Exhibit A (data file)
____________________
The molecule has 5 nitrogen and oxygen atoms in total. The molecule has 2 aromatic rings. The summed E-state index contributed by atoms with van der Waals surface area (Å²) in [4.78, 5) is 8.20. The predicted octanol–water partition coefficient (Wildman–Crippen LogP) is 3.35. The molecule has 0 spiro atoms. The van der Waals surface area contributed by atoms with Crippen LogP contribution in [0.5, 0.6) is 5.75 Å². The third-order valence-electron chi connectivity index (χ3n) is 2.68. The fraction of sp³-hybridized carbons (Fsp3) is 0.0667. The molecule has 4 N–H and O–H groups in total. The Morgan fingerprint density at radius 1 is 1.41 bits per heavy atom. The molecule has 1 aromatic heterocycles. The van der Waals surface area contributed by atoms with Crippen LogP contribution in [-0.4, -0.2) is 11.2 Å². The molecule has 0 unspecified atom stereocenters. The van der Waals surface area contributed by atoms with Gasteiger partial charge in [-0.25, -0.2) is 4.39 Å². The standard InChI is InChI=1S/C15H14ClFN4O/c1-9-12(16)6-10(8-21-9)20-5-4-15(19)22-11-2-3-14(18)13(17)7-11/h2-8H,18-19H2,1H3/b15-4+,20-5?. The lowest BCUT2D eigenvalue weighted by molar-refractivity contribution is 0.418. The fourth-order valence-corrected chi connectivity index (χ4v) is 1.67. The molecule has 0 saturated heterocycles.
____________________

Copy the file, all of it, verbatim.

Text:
The molecule has 5 nitrogen and oxygen atoms in total. The molecule has 2 aromatic rings. The summed E-state index contributed by atoms with van der Waals surface area (Å²) in [4.78, 5) is 8.20. The predicted octanol–water partition coefficient (Wildman–Crippen LogP) is 3.35. The molecule has 0 spiro atoms. The van der Waals surface area contributed by atoms with Crippen LogP contribution in [0.5, 0.6) is 5.75 Å². The third-order valence-electron chi connectivity index (χ3n) is 2.68. The fraction of sp³-hybridized carbons (Fsp3) is 0.0667. The molecule has 4 N–H and O–H groups in total. The Morgan fingerprint density at radius 1 is 1.41 bits per heavy atom. The molecule has 1 aromatic heterocycles. The van der Waals surface area contributed by atoms with Crippen LogP contribution in [-0.4, -0.2) is 11.2 Å². The molecule has 0 unspecified atom stereocenters. The van der Waals surface area contributed by atoms with Gasteiger partial charge in [-0.25, -0.2) is 4.39 Å². The standard InChI is InChI=1S/C15H14ClFN4O/c1-9-12(16)6-10(8-21-9)20-5-4-15(19)22-11-2-3-14(18)13(17)7-11/h2-8H,18-19H2,1H3/b15-4+,20-5?. The lowest BCUT2D eigenvalue weighted by molar-refractivity contribution is 0.418. The fourth-order valence-corrected chi connectivity index (χ4v) is 1.67. The molecule has 0 saturated heterocycles.